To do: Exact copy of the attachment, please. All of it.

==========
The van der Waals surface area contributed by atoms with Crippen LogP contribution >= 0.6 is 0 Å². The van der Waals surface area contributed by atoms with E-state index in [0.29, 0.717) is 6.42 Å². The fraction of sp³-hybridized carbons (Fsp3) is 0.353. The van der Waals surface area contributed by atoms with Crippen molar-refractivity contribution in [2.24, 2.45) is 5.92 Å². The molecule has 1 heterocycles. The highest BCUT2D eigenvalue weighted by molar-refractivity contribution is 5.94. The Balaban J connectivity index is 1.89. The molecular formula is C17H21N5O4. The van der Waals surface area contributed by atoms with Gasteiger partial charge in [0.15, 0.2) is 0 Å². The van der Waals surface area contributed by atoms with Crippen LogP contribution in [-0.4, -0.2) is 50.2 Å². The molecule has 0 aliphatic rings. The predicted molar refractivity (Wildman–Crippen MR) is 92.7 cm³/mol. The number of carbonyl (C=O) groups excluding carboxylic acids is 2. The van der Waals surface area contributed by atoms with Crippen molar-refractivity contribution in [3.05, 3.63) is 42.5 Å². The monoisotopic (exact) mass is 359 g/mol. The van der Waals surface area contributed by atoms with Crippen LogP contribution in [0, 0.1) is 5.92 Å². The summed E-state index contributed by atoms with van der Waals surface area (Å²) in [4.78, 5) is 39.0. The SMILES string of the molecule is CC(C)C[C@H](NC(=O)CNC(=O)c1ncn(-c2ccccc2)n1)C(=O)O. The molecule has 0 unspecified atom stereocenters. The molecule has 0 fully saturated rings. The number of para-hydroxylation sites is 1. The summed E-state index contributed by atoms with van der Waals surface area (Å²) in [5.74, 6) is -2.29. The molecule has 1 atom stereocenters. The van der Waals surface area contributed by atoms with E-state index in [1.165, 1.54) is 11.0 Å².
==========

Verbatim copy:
The van der Waals surface area contributed by atoms with Crippen LogP contribution >= 0.6 is 0 Å². The van der Waals surface area contributed by atoms with E-state index in [0.29, 0.717) is 6.42 Å². The fraction of sp³-hybridized carbons (Fsp3) is 0.353. The van der Waals surface area contributed by atoms with Crippen molar-refractivity contribution in [2.24, 2.45) is 5.92 Å². The molecule has 1 heterocycles. The highest BCUT2D eigenvalue weighted by molar-refractivity contribution is 5.94. The Balaban J connectivity index is 1.89. The molecular formula is C17H21N5O4. The van der Waals surface area contributed by atoms with Gasteiger partial charge in [0.15, 0.2) is 0 Å². The van der Waals surface area contributed by atoms with Crippen LogP contribution in [-0.4, -0.2) is 50.2 Å². The molecule has 0 aliphatic rings. The predicted molar refractivity (Wildman–Crippen MR) is 92.7 cm³/mol. The number of carbonyl (C=O) groups excluding carboxylic acids is 2. The van der Waals surface area contributed by atoms with Crippen molar-refractivity contribution in [3.05, 3.63) is 42.5 Å². The monoisotopic (exact) mass is 359 g/mol. The van der Waals surface area contributed by atoms with Crippen LogP contribution in [0, 0.1) is 5.92 Å². The summed E-state index contributed by atoms with van der Waals surface area (Å²) in [4.78, 5) is 39.0. The SMILES string of the molecule is CC(C)C[C@H](NC(=O)CNC(=O)c1ncn(-c2ccccc2)n1)C(=O)O. The molecule has 0 unspecified atom stereocenters. The molecule has 0 fully saturated rings. The number of para-hydroxylation sites is 1. The summed E-state index contributed by atoms with van der Waals surface area (Å²) in [5.74, 6) is -2.29. The molecule has 1 atom stereocenters. The van der Waals surface area contributed by atoms with E-state index in [1.165, 1.54) is 11.0 Å².